church nonsense, Jesus, Light

Passionate About Paul?

 

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I love Jesus.  Not just because He is the King of kings and the Lord of lords.  Not just because His is the Name above all names.  At least it’s supposed to be.  Unfortunately, sinfully, at my church, and perhaps at yours, it isn’t.  It’s Paul’s.  For a while I kept track.  Two columns.  A hash mark every time Paul was mentioned or quoted and a hash mark every time Jesus was mentioned or quoted.  It was pitiful.  Jesus, I began to realize, is almost completely left out of Sunday morning services, and I miss Him.

I commented the other day that elevating Paul above Jesus is a nuance of false teaching.

The post garnered quite a bit of debate.  Some of it involved my comment:

One fellow commenter wrote:

“Paul and his gospel were “In Christ,” as long as that is acknowledged it should not be a problem. The ascended Christ hand picked Paul for the revelation of the secret which God kept hidden from the beginning. Through that revelation we are here in Christ’s place just as Paul was. Paul’s words were Jesus’s.”

This is a common church teaching, but are we sure it is actually true?  When did Jesus say that He hand-picked Paul to reveal these mysteries? I know Paul said it, but when did Jesus say it? Nowhere in Scripture does a voice from heaven say, “This is my servant, Paul, with whom I am well pleased, listen to him”. Paul certainly earned the right to speak by all he suffered, but I don’t think we should elevate his words to the status of a prophet. He never claimed to be a prophet. He was a church planter. We Protestants criticize Catholics for ascribing inerrancy to their Popes and yet we do the same with Paul. As you know, Paul was well-steeped in the teachings and traditions of the Pharisees, and ingrained teachings die hard. Perhaps that is why Jesus told His disciples to beware the yeast of the Pharisees. Perhaps that is why, high atop the Mt. of Transfiguration, God said to Peter, James and John, “This is my Son, whom I love, listen to Him!” [italics added].

Another commenter quoted 2 Timothy 3 :16-17:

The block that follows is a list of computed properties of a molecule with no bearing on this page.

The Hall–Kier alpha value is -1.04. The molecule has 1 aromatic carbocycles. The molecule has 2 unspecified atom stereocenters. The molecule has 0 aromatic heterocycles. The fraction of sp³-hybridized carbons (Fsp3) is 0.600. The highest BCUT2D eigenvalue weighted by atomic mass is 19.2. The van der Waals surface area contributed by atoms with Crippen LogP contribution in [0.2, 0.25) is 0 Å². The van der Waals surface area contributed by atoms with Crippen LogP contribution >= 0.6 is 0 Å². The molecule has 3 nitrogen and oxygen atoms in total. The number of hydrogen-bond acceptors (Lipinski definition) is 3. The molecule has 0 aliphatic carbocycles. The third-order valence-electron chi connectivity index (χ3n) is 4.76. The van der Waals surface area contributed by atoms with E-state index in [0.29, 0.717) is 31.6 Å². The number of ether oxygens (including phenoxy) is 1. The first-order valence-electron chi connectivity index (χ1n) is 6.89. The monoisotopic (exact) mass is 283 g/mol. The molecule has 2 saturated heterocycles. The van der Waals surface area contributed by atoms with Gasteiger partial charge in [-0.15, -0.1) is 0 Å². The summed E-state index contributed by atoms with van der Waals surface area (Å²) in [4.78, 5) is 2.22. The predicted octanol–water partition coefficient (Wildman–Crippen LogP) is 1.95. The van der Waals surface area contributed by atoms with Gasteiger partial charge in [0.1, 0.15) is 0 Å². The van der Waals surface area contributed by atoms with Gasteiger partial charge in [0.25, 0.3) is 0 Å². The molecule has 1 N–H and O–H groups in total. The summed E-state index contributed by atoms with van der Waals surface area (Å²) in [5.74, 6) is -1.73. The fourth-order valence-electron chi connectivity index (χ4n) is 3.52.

“All scripture is given by inspiration of God, and is profitable for doctrine, for reproof, for correction, for instruction in righteousness: That the man of God may be Perfect, thoroughly furnished unto all good works.(K.J.V)”

Except that when Paul wrote those words to Timothy, he wasn’t referring to his own letters.  He was referring to the Law and the Prophets.  Extrapolating that verse to include all that man has canonized may be a mistake on the church’s part.  No where does God include New Testament writings as part of His Holy Scriptures.

You, like this commenter, might be thinking:

“During the lifetime of Peter and Paul there was an understanding that what the Christian prophets were writing was “Scripture” (2 Peter 3: 14-16). 2 Peter 3:14-16 14 Therefore, beloved, since you look for these things, be diligent to be found by Him in peace, spotless and blameless, 15 and regard the patience of our Lord as salvation; just as also our beloved brother Paul, according to the wisdom given him, wrote to you, 16 as also in all his letters, speaking in them of these things, in which are some things hard to understand, which the untaught and unstable distort, as they do also the rest of the Scriptures, to their own destruction.

Peter tells his audience that Paul’s letters are equivalent to “the rest of the Scriptures”. Of course the “rest” means that remaining of what was considered Scripture at that time; basically this means what Jesus considered Scripture. For those who do not regard Paul’s letters as Scripture as much as anything else, please read the above verses many times before making that determination.”